Defined by its magnificent Georgian buildings, rich history and World Heritage status, Bath is one of Britain’s most treasured, quintessential destinations.
From village cottages and classic townhouses to grand, country estates and mansions, Bath is known for its trophy properties. Put these against a backdrop of rural beauty, endless culture and thriving community spirit and it’s clear to see why Bath is such an attractive place to call home.
Located in the illustrious city of Bath, The Gardens at Hope House – presented in association with Acorn Property Group – will comprise a bespoke collection of four houses, featuring luxurious interiors and private gardens that lead onto six acres of communal parkland. Residents will have access to a tennis court and landscaped walking trails within this beautiful, gated development, whilst Bath’s treasured Bartlett Street Quarter will be just a 10 minute stroll away.
History of Bath
Bath was founded by the Romans in the 1st century AD who used the city’s natural hot springs as a thermal spa for recreational and medicinal purposes. Over the centuries, numerous monarchs, celebrities and members of the aristocracy flocked to Bath in the hope of being cured of their diseases and ailments. From the 18th century, Bath became more than just a centre of healing, but the holiday destination for the rich, where the bourgeoisie would socialise and attend stately balls.
Places of Interest
Due to the current circumstances, some of the sites mentioned below may be temporarily closed or have restricted opening hours.
Acknowledged as one of the finest historic sites in Northern Europe, the Roman Baths, located at the City of Bath World Heritage Site, invites visitors to explore the spas of the ancient world. Remarkably still flowing with natural hot water, a visit to the Roman Baths is an unmissable worldly experience.
Bath Abbey is a staple destination to visit due to its fusion of incredible architecture, extraordinary music and ensemble of prayer. The preeminent site provides its guests with an exciting schedule of varying religious services and exhibitions.
As you can’t actually bathe in the Roman Baths due to the site’s historic significance, Thermae Bath Spa is where to head to if you’re looking to indulge. Swim in the only naturally warm, mineral-rich waters in Britain here, where there is even an open-air, rooftop pool and a wellness suite for those wanting to feel cleansed and refreshed in style.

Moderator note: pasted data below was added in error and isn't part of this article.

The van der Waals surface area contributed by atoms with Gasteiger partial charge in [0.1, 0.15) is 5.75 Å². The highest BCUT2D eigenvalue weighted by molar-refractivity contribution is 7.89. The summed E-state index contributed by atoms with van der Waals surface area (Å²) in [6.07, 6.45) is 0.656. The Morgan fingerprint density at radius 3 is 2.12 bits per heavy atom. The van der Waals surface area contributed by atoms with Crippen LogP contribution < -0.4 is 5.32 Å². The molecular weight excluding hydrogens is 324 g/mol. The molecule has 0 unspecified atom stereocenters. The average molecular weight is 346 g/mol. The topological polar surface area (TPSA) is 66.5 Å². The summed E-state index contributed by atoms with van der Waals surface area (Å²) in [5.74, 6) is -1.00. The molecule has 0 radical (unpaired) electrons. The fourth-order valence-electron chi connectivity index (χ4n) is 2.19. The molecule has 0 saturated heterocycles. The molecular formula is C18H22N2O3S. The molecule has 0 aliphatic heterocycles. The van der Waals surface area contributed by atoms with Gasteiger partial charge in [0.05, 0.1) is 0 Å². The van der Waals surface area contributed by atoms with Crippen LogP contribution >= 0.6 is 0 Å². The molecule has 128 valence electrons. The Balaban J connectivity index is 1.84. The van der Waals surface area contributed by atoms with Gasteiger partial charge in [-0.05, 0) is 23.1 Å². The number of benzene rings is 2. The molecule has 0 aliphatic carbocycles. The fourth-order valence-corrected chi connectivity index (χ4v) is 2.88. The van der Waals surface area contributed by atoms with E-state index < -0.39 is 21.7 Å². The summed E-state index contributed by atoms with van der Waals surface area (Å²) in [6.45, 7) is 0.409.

Showcasing a world-class collection of contemporary and historic attire, the Fashion Museum is a captivating cultural hotspot in Bath. Opening its doors in 1963 in the Assembly Rooms, the Fashion Museum received its costumes from prominent designer, collector, writer and scholar – Doris Langley Moore.
For those visiting Bath for the first time, it is imperative to take a stroll to the iconic Royal Crescent – a row of 30 Grade I listed terrace houses dating back to the late 18th century. Described as “one of the greatest examples of Georgian architecture anywhere in the UK”, this grandiose building has featured in a number of period dramas including Persuasion and The Duchess.
One of the oldest working theatres in the country, Theatre Royal hosts a variety of productions and exhibitions, and even hosts a monthly writers’ group for amateur playwrights.
Composed of a diverse collective of boutiques and department stores, the SouthGate Centre is the place to head to satisfy those fashion label cravings. There are also a number of restaurants and bars to choose from following a busy day of shopping.
A sensational stir of designer brands and lively eateries form the locally acclaimed Milsom Place. Shoppers here can browse the latest trends along with vintage treasures. Shoppers who have worked up quite an appetite have a variety of restaurants to choose from, including Carluccio’s, Côte Brassiere and Jamie’s Italian.
Food and Drink
Bath is home to a plethora of restaurants and bars, from fine dining establishments and chic cocktail bars to quirky cafés and speakeasy pubs. Here are a few that are definitely worth paying a visit.
With a delicious British menu that changes every month, accompanied by old world wines, reserve a table at The Circus Restaurant, previously voted number four in the ‘20 Restaurants that Foodies Love’ by The Times.